Below are descriptions of projects we have ongoing. Prof. Lorenzo-Luaces is the PI or co-PI for the projects below, unless otherwise noted. For all projects we take special interest in individual differences

COMET (Indiana University Students)

Indiana University Research Study #10016

The Study of Affective Disorders’ Classification And Treatment Lab invites you to take part in COMET, an online wellness activity for college students.

Benefits of participating include:

  • Learning skills that may help to improve your mood and well-being.

If you participate, you will be asked to:

  • Complete an online program (lasting about 60-80 minutes) to improve your mood and well-being. You will either receive it immediately or after 2 months.
  • Answer 3 short surveys (2, 4, and 8 weeks from now), lasting about 10-15 minutes, about the program and your well-being.

The information obtained during this study will be kept strictly confidential. Only the researchers will have access to the information you provide. You also have the opportunity to earn up to $15 for your participation.

If you have questions or concerns regarding your participation in this research study or about your rights as a research subject, you may contact

You can read the consent form to decide if you want to participate in the study by scanning the following QR code:

Other low-intensity treatments

Psychological interventions are effective treatments for depression, anxiety, stress, insomnia, and other common mental health concerns. Despite this, it is very difficult for most people to access treatments because they are expensive, time-consuming, and difficult to find. We have several projects studying interventions that are not as expensive as face-to-face psychotherapy with trained therapists, including internet apps and books. The projects include:

  • Leveraging computational social sciences and natural language processing to optimize engagement and response to low-intensity CBT for depression and anxiety
  • Feasibility of stepped care with single-session interventions and guided self-help CBT
  • Psychologists’ use of waiting lists and willingness to use low-intensity treatments (PI: Peipert)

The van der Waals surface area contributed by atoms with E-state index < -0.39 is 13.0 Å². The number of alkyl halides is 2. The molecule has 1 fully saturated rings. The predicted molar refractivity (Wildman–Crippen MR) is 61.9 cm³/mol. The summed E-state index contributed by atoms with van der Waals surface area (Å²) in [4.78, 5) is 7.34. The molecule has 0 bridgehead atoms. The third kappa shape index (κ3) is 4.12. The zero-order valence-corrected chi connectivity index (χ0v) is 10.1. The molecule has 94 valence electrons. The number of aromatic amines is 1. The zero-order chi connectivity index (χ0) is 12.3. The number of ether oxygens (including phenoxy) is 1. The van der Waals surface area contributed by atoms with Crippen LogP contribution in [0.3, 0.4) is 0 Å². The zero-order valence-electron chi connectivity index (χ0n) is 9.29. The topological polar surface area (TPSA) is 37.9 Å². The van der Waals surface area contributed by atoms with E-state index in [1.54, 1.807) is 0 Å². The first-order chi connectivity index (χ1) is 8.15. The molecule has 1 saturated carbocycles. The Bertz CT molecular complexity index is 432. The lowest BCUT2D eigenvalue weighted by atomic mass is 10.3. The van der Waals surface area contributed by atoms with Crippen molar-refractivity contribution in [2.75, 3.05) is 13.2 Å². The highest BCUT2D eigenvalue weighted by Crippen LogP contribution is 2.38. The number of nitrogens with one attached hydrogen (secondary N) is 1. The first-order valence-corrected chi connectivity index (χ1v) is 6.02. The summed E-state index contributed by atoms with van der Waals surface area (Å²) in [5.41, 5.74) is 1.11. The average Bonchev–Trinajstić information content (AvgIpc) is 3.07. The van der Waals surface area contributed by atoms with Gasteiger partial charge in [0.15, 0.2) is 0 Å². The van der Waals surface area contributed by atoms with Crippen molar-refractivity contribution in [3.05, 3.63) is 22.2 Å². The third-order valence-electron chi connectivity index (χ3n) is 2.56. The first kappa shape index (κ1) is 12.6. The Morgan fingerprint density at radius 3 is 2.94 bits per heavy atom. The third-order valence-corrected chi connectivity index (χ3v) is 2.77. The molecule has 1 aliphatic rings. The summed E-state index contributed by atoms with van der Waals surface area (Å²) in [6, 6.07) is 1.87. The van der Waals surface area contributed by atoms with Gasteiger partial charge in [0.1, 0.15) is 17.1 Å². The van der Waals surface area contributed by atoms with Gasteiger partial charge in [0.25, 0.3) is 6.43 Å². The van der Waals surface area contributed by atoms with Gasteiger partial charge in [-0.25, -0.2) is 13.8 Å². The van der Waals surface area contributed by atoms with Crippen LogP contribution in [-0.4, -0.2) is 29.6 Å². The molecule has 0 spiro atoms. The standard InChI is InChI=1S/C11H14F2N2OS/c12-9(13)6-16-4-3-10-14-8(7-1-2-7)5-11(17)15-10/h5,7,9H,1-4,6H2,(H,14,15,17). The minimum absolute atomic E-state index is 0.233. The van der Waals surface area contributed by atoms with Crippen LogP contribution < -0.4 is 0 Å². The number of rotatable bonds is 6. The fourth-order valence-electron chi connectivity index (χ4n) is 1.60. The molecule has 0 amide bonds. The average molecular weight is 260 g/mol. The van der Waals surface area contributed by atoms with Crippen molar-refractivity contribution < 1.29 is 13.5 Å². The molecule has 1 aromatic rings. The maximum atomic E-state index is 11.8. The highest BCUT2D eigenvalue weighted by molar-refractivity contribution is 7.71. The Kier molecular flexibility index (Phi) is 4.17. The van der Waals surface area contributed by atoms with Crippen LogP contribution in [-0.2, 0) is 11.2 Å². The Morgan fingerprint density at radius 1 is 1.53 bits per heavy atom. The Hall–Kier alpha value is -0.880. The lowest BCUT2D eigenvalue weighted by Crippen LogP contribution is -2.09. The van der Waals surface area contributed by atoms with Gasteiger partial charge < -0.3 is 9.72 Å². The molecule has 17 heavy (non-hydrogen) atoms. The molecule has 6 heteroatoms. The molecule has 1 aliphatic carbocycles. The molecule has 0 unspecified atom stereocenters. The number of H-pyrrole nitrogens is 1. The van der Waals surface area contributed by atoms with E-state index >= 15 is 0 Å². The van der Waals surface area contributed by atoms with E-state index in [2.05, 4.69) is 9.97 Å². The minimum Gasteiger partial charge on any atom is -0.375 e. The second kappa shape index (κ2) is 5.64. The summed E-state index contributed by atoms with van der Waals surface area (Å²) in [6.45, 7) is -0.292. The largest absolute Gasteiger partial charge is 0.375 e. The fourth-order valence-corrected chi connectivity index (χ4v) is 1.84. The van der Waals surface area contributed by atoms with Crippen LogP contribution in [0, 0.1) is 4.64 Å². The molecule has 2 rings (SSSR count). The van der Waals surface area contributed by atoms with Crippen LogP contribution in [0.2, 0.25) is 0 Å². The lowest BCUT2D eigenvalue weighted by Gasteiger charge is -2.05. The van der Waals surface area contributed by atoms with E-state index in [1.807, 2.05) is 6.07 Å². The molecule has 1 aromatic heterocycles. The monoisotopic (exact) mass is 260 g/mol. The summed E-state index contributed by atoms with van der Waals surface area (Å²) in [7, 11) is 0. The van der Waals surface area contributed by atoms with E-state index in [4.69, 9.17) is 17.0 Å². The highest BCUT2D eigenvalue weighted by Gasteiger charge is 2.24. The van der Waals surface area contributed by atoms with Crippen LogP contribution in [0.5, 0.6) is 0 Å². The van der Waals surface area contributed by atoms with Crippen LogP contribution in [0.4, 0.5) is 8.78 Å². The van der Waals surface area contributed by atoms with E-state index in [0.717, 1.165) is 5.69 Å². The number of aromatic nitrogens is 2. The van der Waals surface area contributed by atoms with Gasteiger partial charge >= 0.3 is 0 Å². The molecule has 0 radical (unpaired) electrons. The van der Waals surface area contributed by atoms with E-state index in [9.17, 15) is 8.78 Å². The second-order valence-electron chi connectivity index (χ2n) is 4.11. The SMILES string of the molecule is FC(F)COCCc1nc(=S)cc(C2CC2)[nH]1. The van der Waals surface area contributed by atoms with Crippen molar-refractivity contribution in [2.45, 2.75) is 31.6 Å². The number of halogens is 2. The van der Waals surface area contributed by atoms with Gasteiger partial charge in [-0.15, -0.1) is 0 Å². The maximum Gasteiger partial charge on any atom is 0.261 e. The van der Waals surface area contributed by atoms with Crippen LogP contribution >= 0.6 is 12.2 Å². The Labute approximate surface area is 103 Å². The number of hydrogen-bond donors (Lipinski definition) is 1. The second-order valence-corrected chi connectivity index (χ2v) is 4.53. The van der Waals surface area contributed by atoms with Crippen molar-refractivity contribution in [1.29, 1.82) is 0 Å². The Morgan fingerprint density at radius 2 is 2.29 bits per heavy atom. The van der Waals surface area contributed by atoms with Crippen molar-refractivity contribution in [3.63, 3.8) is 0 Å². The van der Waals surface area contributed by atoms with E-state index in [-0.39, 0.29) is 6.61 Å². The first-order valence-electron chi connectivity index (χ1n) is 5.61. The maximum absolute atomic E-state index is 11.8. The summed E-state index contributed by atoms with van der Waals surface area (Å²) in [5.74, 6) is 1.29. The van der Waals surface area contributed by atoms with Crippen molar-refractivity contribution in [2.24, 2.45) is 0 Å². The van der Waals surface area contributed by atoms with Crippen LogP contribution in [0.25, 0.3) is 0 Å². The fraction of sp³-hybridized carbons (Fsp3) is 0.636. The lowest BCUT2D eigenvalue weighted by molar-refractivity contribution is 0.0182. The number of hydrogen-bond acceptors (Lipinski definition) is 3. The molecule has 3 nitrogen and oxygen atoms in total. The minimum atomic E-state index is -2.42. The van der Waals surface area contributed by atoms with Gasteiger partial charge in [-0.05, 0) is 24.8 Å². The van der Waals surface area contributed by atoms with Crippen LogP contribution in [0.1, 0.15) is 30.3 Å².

• Barriers to internet-based CBT use (PI: Peipert)
  • Racial-ethnic diversity in trials of internet-based cognitive-behavioral therapy (PI: De Jesús-Romero)
  • Willingness of individuals to use different low-intensity treatments (PI: De Jesús-Romero)
  • Predictors of engagement with guided self-help (PI: Starvaggi)

Emotion regulation

One commonality of depression, anxiety, stress, insomnia, and other common mental health concerns may be that people have a hard time regulating their emotions, especially negative emotions. When we conduct studies, we usually include measures of emotion regulation, usually the Emotion Regulation Questionnaire (Gross and John, 2003). The ERQ measures the habitual or regular use of two emotion regulation strategies: cognitive reappraisal and expressive suppression. Projects that specifically focus on emotion regulation include:

  • Cognitive reappraisal of LGB-identity vs. non-LGB-identity stress in LGBT young adults (PI: De Jesús-Romero)
  • Mechanisms of change in transdiagnostic guided self-help (PI: De Jesús-Romero)

Social media

Social media is a relatively recent development. As of 2021, over 75% of adults in the United States are on a social media platform. That alone makes social media an interesting topic to study.

Most relevant to our work, there are reported correlations between social media use and poorer mental health with some worrying that social media use causes poorer mental health, at least in some people. While we do not know if this is true, social media is also interesting from a research perspective because people openly talk about their mental health and some social media behaviors can clue you in to people’s mental health (e.g., when individuals discuss feeling sad). Moreover, we can make inferences about people mental health and emotions based on their behavior. For example, in one study, we looked at the timing of activity on Twitter as an index of a person’s sleep/wake cycle. We found differences between Twitter users who reported being depressed and a random sample suggesting that people who were depressed were more active into the night and less active early in the morning. Watch me talk about this study below:

We have several ongoing studies under the umbrella of the Surveys of Online Cohorts for Internalizing symptoms And Language (SOCIAL). In SOCIAL-I, we surveyed a nationally representative sample of 1121 U.S. adults and administered a transdiagnostic battery of symptom assessments. We also obtained their consent to access their social media accounts. The aim of the project is to triangulate self-reported mental health data and social media activity. SOCIAL-II is an ongoing study that has overlapping measures with SOCIAL-I but expands the assessments to include temperament and eating pathology. We’ve recruited at least 2,015 college students and continue to collect each semester.


Heterogeneity of depression and the contribution of specifier symptoms like melancholia to heterogeneity (PI: Buss)